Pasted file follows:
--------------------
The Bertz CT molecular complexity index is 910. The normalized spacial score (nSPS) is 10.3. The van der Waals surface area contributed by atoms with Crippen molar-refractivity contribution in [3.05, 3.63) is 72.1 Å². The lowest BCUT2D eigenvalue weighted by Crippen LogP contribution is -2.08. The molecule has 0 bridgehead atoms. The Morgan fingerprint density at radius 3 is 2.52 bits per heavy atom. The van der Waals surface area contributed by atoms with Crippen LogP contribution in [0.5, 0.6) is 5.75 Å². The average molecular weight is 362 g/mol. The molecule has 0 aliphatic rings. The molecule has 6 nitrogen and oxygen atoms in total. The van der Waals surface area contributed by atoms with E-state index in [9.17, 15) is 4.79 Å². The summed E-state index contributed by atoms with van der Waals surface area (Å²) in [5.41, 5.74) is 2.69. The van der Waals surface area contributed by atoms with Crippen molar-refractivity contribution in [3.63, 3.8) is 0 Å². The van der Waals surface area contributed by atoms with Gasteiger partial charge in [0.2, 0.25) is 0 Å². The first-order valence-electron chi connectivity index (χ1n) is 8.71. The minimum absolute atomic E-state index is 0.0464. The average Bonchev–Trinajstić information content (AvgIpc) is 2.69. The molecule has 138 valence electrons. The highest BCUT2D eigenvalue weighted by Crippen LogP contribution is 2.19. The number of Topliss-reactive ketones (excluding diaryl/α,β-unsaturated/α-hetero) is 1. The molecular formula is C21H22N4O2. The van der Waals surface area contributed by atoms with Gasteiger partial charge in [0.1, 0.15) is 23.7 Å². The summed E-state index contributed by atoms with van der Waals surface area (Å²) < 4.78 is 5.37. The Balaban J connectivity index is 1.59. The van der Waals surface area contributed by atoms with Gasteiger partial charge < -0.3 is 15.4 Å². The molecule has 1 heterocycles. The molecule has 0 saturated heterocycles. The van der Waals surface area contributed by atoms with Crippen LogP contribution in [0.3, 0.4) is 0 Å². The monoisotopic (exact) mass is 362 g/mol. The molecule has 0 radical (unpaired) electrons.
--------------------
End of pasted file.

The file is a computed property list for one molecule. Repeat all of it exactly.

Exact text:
The Bertz CT molecular complexity index is 910. The normalized spacial score (nSPS) is 10.3. The van der Waals surface area contributed by atoms with Crippen molar-refractivity contribution in [3.05, 3.63) is 72.1 Å². The lowest BCUT2D eigenvalue weighted by Crippen LogP contribution is -2.08. The molecule has 0 bridgehead atoms. The Morgan fingerprint density at radius 3 is 2.52 bits per heavy atom. The van der Waals surface area contributed by atoms with Crippen LogP contribution in [0.5, 0.6) is 5.75 Å². The average molecular weight is 362 g/mol. The molecule has 0 aliphatic rings. The molecule has 6 nitrogen and oxygen atoms in total. The van der Waals surface area contributed by atoms with E-state index in [9.17, 15) is 4.79 Å². The summed E-state index contributed by atoms with van der Waals surface area (Å²) in [5.41, 5.74) is 2.69. The van der Waals surface area contributed by atoms with Crippen molar-refractivity contribution in [3.63, 3.8) is 0 Å². The van der Waals surface area contributed by atoms with Gasteiger partial charge in [0.2, 0.25) is 0 Å². The first-order valence-electron chi connectivity index (χ1n) is 8.71. The minimum absolute atomic E-state index is 0.0464. The average Bonchev–Trinajstić information content (AvgIpc) is 2.69. The molecule has 138 valence electrons. The highest BCUT2D eigenvalue weighted by Crippen LogP contribution is 2.19. The number of Topliss-reactive ketones (excluding diaryl/α,β-unsaturated/α-hetero) is 1. The molecular formula is C21H22N4O2. The van der Waals surface area contributed by atoms with Gasteiger partial charge in [0.1, 0.15) is 23.7 Å². The summed E-state index contributed by atoms with van der Waals surface area (Å²) < 4.78 is 5.37. The Balaban J connectivity index is 1.59. The van der Waals surface area contributed by atoms with Gasteiger partial charge < -0.3 is 15.4 Å². The molecule has 1 heterocycles. The molecule has 0 saturated heterocycles. The van der Waals surface area contributed by atoms with Crippen LogP contribution in [0.3, 0.4) is 0 Å². The monoisotopic (exact) mass is 362 g/mol. The molecule has 0 radical (unpaired) electrons.